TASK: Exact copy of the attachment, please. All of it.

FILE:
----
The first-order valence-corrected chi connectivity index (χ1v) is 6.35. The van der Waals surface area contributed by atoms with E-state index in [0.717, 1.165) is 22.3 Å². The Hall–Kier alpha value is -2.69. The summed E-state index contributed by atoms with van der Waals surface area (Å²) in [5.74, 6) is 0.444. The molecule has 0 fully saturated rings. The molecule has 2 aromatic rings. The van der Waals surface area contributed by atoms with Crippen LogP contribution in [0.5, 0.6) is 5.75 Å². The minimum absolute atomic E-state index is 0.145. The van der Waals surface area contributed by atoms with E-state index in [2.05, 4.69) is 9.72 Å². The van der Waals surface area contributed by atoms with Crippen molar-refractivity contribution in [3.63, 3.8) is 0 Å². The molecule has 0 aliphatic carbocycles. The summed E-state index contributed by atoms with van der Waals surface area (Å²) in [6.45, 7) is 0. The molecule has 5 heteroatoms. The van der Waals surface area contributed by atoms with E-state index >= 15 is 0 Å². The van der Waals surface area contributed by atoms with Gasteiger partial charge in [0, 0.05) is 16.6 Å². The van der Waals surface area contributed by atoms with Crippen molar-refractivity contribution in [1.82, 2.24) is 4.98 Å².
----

The first-order valence-corrected chi connectivity index (χ1v) is 6.35. The van der Waals surface area contributed by atoms with E-state index in [0.717, 1.165) is 22.3 Å². The Hall–Kier alpha value is -2.69. The summed E-state index contributed by atoms with van der Waals surface area (Å²) in [5.74, 6) is 0.444. The molecule has 0 fully saturated rings. The molecule has 2 aromatic rings. The van der Waals surface area contributed by atoms with Crippen LogP contribution in [0.5, 0.6) is 5.75 Å². The minimum absolute atomic E-state index is 0.145. The van der Waals surface area contributed by atoms with E-state index in [2.05, 4.69) is 9.72 Å². The van der Waals surface area contributed by atoms with Crippen molar-refractivity contribution in [3.63, 3.8) is 0 Å². The molecule has 0 aliphatic carbocycles. The summed E-state index contributed by atoms with van der Waals surface area (Å²) in [6.45, 7) is 0. The molecule has 5 heteroatoms. The van der Waals surface area contributed by atoms with E-state index >= 15 is 0 Å². The van der Waals surface area contributed by atoms with Gasteiger partial charge in [0, 0.05) is 16.6 Å². The van der Waals surface area contributed by atoms with Crippen molar-refractivity contribution in [1.82, 2.24) is 4.98 Å².